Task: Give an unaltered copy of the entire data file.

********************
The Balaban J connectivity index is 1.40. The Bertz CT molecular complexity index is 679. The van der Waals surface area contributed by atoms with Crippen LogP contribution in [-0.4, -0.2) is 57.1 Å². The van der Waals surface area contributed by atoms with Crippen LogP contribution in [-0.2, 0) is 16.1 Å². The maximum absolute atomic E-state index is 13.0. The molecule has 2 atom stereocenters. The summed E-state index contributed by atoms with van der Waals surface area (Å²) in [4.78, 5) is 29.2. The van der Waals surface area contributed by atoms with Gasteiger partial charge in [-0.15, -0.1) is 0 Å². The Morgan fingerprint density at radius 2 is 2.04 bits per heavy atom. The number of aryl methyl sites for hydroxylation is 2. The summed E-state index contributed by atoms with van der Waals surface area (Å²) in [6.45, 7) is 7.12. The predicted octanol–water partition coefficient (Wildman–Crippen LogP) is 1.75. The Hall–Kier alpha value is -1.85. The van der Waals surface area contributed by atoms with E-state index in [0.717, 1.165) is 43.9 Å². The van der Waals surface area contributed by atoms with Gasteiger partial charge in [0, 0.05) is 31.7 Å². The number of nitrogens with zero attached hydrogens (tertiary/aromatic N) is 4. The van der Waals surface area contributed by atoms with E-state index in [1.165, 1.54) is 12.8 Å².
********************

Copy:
The Balaban J connectivity index is 1.40. The Bertz CT molecular complexity index is 679. The van der Waals surface area contributed by atoms with Crippen LogP contribution in [-0.4, -0.2) is 57.1 Å². The van der Waals surface area contributed by atoms with Crippen LogP contribution in [-0.2, 0) is 16.1 Å². The maximum absolute atomic E-state index is 13.0. The molecule has 2 atom stereocenters. The summed E-state index contributed by atoms with van der Waals surface area (Å²) in [4.78, 5) is 29.2. The van der Waals surface area contributed by atoms with Gasteiger partial charge in [-0.15, -0.1) is 0 Å². The Morgan fingerprint density at radius 2 is 2.04 bits per heavy atom. The number of aryl methyl sites for hydroxylation is 2. The summed E-state index contributed by atoms with van der Waals surface area (Å²) in [6.45, 7) is 7.12. The predicted octanol–water partition coefficient (Wildman–Crippen LogP) is 1.75. The Hall–Kier alpha value is -1.85. The van der Waals surface area contributed by atoms with E-state index in [0.717, 1.165) is 43.9 Å². The van der Waals surface area contributed by atoms with Gasteiger partial charge in [0, 0.05) is 31.7 Å². The number of nitrogens with zero attached hydrogens (tertiary/aromatic N) is 4. The van der Waals surface area contributed by atoms with E-state index in [1.165, 1.54) is 12.8 Å².